Friday, March 30, 2018

album review: 'may your kindness remain' by courtney marie andrews

I got to reviewing Courtney Marie Andrews way too late in 2016 - and honestly, for as critical as I was of it, I may have been a little too hard on it as a whole. Part of this is that she was facing some really stiff competition in 2016 that made for apt comparisons - the list of women in country who dropped literate, intensely emotive records that year is considerable and she had an uphill battle. But the truth was that some of my criticisms of her last record Honest Life did feel a tad forced, as it was certainly a record intended to grow through the understated details and subtext, rely more on gorgeous vocal delivery and production to carry the deeper message - and I'll admit that in my headlong rush towards the end of the year, I probably didn't take it in as deeply as I'd prefer - and yet even with that her absolutely stunning track 'Only In My Mind' notched a well-deserved spot among my best songs of 2016, a late entry that was very well-deserved.

Well, there are no such excuses for me this time around, and given how much critical acclaim this follow-up is receiving for fleshing out more of the lyrical details against arrangements I know are bound to sound terrific, I was really looking forward to giving this my full attention before both Linda Ortega and Kacey Musgraves sweep in to grab the spotlight in a few days. So what did I find on May Your Kindness Remain?

Oh wow... I was not expecting this at all - of course I expected quality from Courtney Marie Andrews, but May Your Kindness Remain showcases the sort of ambition to expand and refine her sound beyond what you would typically expect in her brand of country folk, pulling on soul and even blues rock for a sound that's much more developed. And this was a gamble for her: I've heard a lot of indie country acts default to a sound that might seem bigger but plays to very comfortable vintage tones - this record doesn't do that, and when you couple it with a considerable step up in the quality of songwriting, she set a bar that'll be tough to challenge, and keep in mind we've already gotten great records from Courtney Patton and Caitlyn Smith this year!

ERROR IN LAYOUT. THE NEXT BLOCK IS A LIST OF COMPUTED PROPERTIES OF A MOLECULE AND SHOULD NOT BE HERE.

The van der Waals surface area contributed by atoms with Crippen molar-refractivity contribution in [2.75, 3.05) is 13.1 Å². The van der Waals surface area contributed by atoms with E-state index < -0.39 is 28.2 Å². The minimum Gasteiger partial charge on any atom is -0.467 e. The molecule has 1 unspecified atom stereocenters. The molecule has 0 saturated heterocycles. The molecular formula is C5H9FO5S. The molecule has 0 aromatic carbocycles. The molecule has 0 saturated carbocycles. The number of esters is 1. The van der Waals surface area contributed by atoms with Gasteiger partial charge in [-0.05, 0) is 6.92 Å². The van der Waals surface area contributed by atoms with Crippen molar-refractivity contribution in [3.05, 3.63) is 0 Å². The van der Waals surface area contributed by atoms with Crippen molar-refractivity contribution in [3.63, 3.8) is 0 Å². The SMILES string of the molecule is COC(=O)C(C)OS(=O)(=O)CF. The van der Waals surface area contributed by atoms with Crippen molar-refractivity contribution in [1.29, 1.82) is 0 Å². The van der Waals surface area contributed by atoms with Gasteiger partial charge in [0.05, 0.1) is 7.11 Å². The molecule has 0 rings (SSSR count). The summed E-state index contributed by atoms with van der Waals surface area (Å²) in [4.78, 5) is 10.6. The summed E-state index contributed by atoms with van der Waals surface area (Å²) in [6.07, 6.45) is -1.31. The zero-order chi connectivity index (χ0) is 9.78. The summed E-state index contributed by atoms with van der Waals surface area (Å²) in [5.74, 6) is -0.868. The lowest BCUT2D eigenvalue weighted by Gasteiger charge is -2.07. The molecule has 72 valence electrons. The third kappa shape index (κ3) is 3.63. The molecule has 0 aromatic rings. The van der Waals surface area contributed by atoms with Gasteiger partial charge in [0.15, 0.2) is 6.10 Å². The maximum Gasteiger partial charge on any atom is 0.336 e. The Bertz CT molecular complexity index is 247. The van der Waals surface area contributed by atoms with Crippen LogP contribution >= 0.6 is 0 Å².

Of course, a huge part of this is Courtney Marie Andrews herself: she's got a great voice but it's taken a while for her to get the sort of production that can flatter it to the fullest extent. Sure, she can play for subtle and intimate on tunes like 'Took You Up' and 'Rough Around The Edges' - both of which are absolute standouts - but she can belt with the best of them, allowing her throatier tones to come through in a way that almost reminds me of Reba McEntire in the mid-to-late 80s, maybe not quite as fiery but leaning into soul and almost gospel touches on the title track and 'Long Road Back To You', where she has that weathered, lived-in character to her voice that just adds so much texture in the best way possible - these are songs lived, and even when she's writing from the perspective of, say, a desperate immigrant in the deserts of Arizona on 'Border', she can credibly sell that bone-deep exhaustion and deep-seated anger she knows she has to keep simmering below the surface. And hell, her delivery alone is what keeps a song like 'I've Hurt Worse' from questionable territory in the content - this is a song where she is clearly in love with someone who is at the very least neglectful and disrespectful and she seems with fine with it because hey, she's been hurt worse, almost contradicting her mother's advice that 'we love those who we think we deserve'. And let me stress, a song like this lives and dies on its delivery, especially when she doesn't tip her hand that she's unhappy in the lyrics, so to convey those deeper questions of self-worth and the healthiness of this relationship has to come from delivery alone, which necessarily adds ambiguity and it's amazing how layered her performance is here.